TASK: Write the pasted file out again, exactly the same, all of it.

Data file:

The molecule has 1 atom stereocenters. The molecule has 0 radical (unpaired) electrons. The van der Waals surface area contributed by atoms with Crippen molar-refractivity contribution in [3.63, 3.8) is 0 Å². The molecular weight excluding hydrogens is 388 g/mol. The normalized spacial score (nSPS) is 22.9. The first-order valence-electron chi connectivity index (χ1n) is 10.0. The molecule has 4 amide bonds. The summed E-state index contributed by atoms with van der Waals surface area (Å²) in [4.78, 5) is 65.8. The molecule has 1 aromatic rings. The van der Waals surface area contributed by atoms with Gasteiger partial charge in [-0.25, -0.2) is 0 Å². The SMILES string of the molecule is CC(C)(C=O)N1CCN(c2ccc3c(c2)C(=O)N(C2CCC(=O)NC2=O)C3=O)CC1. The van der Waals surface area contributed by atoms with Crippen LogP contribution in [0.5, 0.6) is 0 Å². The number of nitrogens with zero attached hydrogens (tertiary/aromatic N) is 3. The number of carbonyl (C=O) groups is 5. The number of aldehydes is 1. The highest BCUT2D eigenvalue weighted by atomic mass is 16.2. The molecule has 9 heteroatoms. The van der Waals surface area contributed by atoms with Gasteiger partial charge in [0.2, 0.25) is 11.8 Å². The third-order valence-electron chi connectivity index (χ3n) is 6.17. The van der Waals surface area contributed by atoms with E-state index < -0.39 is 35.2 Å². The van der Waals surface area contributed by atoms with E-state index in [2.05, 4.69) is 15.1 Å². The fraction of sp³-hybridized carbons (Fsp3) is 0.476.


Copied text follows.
The molecule has 1 atom stereocenters. The molecule has 0 radical (unpaired) electrons. The van der Waals surface area contributed by atoms with Crippen molar-refractivity contribution in [3.63, 3.8) is 0 Å². The molecular weight excluding hydrogens is 388 g/mol. The normalized spacial score (nSPS) is 22.9. The first-order valence-electron chi connectivity index (χ1n) is 10.0. The molecule has 4 amide bonds. The summed E-state index contributed by atoms with van der Waals surface area (Å²) in [4.78, 5) is 65.8. The molecule has 1 aromatic rings. The van der Waals surface area contributed by atoms with Gasteiger partial charge in [-0.25, -0.2) is 0 Å². The SMILES string of the molecule is CC(C)(C=O)N1CCN(c2ccc3c(c2)C(=O)N(C2CCC(=O)NC2=O)C3=O)CC1. The van der Waals surface area contributed by atoms with Crippen LogP contribution in [0.5, 0.6) is 0 Å². The number of nitrogens with zero attached hydrogens (tertiary/aromatic N) is 3. The number of carbonyl (C=O) groups is 5. The number of aldehydes is 1. The highest BCUT2D eigenvalue weighted by atomic mass is 16.2. The molecule has 9 heteroatoms. The van der Waals surface area contributed by atoms with Gasteiger partial charge in [0.2, 0.25) is 11.8 Å². The third-order valence-electron chi connectivity index (χ3n) is 6.17. The van der Waals surface area contributed by atoms with E-state index < -0.39 is 35.2 Å². The van der Waals surface area contributed by atoms with E-state index in [2.05, 4.69) is 15.1 Å². The fraction of sp³-hybridized carbons (Fsp3) is 0.476.